Verizon and T-Mobile in trouble after FCC accuses them of lying about coverage maps

Verizon Map
Verizon Map (Image credit: Verizon)

What you need to know

  • The FCC was suspicious of coverage maps and conducted its own drive tests.
  • Verizon, T-Mobile, and U.S. Cellular were all singled out for suspicion.
  • The report recommends an Enforcement Advisory detailing consequences.

Wireless carriers are required to submit accurate coverage maps, and the keyword here is "accurate," to the FCC so that public funds can be properly allocated to support broadband access — especially in communities where coverage is sparse. The FCC recently realized that three mobile carriers — Verizon, T-Mobile, and U.S. Cellular — "overstated their coverage and thus were not accurate reflections of actual coverage." This comes according to a new report bumped on Twitter by Mike Dano, Editorial Director for Light Reading. By misrepresenting coverage on maps, the mobile carriers have used public dollars that should have been spent elsewhere.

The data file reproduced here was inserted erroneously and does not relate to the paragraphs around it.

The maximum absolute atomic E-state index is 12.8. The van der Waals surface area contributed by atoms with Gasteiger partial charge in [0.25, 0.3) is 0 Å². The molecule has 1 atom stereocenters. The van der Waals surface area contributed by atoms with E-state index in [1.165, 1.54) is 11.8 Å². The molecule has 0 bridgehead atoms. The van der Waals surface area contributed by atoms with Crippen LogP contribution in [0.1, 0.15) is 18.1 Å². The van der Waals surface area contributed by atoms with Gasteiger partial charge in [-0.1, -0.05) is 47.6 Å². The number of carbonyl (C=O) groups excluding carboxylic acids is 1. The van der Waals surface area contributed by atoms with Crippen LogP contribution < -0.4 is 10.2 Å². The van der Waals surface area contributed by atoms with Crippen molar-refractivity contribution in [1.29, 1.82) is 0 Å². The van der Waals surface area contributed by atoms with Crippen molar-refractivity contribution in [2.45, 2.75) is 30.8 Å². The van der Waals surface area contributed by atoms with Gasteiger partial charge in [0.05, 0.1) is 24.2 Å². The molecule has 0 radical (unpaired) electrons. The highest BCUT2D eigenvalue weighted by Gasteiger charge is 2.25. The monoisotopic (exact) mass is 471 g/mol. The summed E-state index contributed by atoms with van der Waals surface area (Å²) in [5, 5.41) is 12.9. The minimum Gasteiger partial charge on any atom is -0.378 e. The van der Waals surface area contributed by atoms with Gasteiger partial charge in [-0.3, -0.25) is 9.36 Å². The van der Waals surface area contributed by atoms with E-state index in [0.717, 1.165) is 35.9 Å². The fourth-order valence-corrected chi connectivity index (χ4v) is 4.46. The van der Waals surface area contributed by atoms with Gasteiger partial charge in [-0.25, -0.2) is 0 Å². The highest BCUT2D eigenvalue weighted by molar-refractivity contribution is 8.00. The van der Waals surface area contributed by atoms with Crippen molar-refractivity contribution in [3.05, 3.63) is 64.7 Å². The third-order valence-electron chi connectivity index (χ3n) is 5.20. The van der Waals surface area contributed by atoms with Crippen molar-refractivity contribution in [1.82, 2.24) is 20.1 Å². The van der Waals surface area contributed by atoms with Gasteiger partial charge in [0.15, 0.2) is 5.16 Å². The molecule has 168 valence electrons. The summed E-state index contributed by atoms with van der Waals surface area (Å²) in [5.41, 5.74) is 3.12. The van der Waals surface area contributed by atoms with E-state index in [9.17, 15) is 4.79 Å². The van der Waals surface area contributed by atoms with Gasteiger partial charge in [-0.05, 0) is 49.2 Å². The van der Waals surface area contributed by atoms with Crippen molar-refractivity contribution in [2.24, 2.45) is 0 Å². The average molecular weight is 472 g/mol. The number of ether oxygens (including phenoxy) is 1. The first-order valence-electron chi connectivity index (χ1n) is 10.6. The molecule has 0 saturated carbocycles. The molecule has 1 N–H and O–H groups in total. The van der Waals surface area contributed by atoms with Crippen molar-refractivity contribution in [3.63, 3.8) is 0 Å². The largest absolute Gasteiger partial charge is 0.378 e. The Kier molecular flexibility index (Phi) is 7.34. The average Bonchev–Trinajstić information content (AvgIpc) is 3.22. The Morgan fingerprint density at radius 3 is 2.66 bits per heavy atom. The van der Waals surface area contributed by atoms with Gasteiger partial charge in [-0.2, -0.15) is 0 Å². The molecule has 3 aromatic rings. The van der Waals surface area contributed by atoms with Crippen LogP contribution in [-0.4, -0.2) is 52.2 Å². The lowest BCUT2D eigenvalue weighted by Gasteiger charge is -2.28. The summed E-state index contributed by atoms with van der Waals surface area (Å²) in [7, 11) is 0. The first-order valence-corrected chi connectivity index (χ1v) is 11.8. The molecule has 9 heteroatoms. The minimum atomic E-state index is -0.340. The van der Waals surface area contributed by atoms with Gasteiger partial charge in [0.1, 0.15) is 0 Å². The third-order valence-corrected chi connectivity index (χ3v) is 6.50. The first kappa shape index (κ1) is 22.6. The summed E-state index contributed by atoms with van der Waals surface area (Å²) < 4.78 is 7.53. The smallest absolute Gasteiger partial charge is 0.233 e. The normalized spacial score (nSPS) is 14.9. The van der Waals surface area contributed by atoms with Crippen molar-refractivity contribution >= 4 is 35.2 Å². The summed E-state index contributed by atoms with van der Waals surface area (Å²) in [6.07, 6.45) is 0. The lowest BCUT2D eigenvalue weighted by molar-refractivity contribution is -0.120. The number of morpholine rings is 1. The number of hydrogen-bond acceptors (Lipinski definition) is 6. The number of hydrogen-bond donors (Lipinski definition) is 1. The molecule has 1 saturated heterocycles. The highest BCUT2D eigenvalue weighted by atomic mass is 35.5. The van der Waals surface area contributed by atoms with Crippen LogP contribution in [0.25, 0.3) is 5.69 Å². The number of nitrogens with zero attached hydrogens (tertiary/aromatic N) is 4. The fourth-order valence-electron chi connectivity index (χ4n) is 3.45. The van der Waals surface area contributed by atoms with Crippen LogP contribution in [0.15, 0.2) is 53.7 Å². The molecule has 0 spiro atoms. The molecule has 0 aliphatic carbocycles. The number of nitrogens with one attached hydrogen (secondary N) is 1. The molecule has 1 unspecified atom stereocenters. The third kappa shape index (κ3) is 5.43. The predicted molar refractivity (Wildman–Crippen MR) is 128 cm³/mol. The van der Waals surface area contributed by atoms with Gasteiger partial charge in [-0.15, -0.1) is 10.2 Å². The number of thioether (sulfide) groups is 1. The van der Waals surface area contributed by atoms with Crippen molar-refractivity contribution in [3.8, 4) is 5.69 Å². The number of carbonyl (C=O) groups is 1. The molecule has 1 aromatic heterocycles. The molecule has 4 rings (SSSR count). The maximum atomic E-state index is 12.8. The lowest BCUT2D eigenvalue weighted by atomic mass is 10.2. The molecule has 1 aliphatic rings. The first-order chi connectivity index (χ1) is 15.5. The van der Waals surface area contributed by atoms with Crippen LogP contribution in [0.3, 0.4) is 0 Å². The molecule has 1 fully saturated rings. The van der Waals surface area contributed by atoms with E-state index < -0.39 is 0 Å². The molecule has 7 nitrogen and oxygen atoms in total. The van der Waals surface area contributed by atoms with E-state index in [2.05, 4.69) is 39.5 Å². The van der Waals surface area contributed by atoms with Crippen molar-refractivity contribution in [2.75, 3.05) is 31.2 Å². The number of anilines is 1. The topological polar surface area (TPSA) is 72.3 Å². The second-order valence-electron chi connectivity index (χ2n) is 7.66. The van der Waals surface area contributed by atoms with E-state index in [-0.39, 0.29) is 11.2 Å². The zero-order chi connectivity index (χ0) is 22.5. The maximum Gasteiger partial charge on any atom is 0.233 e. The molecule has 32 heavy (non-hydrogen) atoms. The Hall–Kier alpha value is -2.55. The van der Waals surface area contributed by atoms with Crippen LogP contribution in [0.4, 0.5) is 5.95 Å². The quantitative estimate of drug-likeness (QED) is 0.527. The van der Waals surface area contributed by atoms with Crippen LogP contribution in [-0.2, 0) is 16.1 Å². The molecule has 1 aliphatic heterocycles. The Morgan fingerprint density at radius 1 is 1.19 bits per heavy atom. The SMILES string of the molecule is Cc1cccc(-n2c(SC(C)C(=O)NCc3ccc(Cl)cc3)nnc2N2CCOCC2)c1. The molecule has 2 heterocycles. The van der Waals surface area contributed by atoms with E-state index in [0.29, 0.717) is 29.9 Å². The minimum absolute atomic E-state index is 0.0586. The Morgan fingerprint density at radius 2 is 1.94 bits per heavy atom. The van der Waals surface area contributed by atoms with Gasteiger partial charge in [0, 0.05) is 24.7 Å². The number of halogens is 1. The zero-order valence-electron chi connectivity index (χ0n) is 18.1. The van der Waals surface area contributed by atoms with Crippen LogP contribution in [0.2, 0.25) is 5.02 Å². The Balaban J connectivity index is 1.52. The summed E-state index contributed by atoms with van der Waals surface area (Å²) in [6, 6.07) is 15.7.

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To confirm the problem existed, the FCC ran drive tests covering 10,000 miles of driving and almost 25,000 tests. The results were abysmal. Verizon and T-Mobile couldn't even offer the minimum download speeds in more than 35% of the tests run by the FCC. The smaller U.S. Cellular fared even worse, with more than half of the tests coming in under the minimum speed. Additionally, even though coverage maps claimed users would find 4G LTE service, in many instances the FCC found no such coverage. T-Mobile failed to provide promised LTE coverage more than one-fifth of the time, while Verizon did a bit better and U.S. Cellular a bit worse.

T-Mobile 5G with 600Mhz

Source: T-Mobile (Image credit: Source: T-Mobile)

Imagine living in one of these locations. Your carrier assures you that coverage is good, just check the map. The carrier bills you for the faster service, when your data may be slower or nonexistent at times. Then, when the federal government decides to step in and help you out with better service, the carriers have provided maps that claim you don't need any help.

The FCC report recommends an Enforcement Advisory, which is sort of a warning with a list of consequences attached. It is not clear whether the carriers will be sanctioned for submitting inaccurate government documents, but the FCC also concludes that further investigation is required, and future testing protocols should rely on the government representatives, not mobile industry promises.

Philip Berne